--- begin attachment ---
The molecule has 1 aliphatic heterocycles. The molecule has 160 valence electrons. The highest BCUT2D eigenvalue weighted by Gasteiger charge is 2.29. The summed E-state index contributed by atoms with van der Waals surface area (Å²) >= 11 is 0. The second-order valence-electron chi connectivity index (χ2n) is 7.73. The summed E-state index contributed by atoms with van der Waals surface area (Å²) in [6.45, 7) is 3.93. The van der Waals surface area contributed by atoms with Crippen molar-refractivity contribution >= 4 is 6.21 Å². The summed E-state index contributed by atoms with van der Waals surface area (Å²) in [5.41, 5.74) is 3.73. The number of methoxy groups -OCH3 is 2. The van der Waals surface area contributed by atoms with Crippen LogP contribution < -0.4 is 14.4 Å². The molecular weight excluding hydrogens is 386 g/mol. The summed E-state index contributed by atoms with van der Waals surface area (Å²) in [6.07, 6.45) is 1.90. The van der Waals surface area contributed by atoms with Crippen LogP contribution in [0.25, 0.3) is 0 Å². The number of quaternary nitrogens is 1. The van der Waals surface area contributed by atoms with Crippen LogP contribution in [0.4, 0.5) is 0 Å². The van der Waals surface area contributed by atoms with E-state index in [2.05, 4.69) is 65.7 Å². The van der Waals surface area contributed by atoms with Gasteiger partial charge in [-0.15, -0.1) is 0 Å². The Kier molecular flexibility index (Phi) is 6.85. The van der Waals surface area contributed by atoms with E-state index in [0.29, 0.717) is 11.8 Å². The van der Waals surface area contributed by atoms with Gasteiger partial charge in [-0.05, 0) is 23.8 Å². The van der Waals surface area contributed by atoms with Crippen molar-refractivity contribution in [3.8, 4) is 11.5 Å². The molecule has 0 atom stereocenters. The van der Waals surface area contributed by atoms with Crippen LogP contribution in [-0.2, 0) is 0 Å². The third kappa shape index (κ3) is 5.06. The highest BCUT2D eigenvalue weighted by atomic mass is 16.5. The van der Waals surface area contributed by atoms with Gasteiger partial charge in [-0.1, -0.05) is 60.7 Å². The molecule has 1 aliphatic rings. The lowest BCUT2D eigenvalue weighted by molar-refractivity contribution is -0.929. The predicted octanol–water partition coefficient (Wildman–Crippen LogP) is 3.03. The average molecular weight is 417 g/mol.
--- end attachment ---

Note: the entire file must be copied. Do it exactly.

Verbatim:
The molecule has 1 aliphatic heterocycles. The molecule has 160 valence electrons. The highest BCUT2D eigenvalue weighted by Gasteiger charge is 2.29. The summed E-state index contributed by atoms with van der Waals surface area (Å²) >= 11 is 0. The second-order valence-electron chi connectivity index (χ2n) is 7.73. The summed E-state index contributed by atoms with van der Waals surface area (Å²) in [6.45, 7) is 3.93. The van der Waals surface area contributed by atoms with Crippen molar-refractivity contribution >= 4 is 6.21 Å². The summed E-state index contributed by atoms with van der Waals surface area (Å²) in [5.41, 5.74) is 3.73. The number of methoxy groups -OCH3 is 2. The van der Waals surface area contributed by atoms with Crippen LogP contribution < -0.4 is 14.4 Å². The molecular weight excluding hydrogens is 386 g/mol. The summed E-state index contributed by atoms with van der Waals surface area (Å²) in [6.07, 6.45) is 1.90. The van der Waals surface area contributed by atoms with Crippen LogP contribution in [0.25, 0.3) is 0 Å². The number of quaternary nitrogens is 1. The van der Waals surface area contributed by atoms with Crippen LogP contribution in [0.4, 0.5) is 0 Å². The van der Waals surface area contributed by atoms with E-state index in [2.05, 4.69) is 65.7 Å². The van der Waals surface area contributed by atoms with Gasteiger partial charge in [-0.15, -0.1) is 0 Å². The Kier molecular flexibility index (Phi) is 6.85. The van der Waals surface area contributed by atoms with E-state index in [0.29, 0.717) is 11.8 Å². The van der Waals surface area contributed by atoms with Gasteiger partial charge in [-0.05, 0) is 23.8 Å². The van der Waals surface area contributed by atoms with Crippen molar-refractivity contribution in [3.8, 4) is 11.5 Å². The molecule has 0 atom stereocenters. The van der Waals surface area contributed by atoms with Crippen LogP contribution in [-0.2, 0) is 0 Å². The third kappa shape index (κ3) is 5.06. The highest BCUT2D eigenvalue weighted by atomic mass is 16.5. The van der Waals surface area contributed by atoms with Gasteiger partial charge in [-0.1, -0.05) is 60.7 Å². The molecule has 1 aliphatic rings. The lowest BCUT2D eigenvalue weighted by molar-refractivity contribution is -0.929. The predicted octanol–water partition coefficient (Wildman–Crippen LogP) is 3.03. The average molecular weight is 417 g/mol.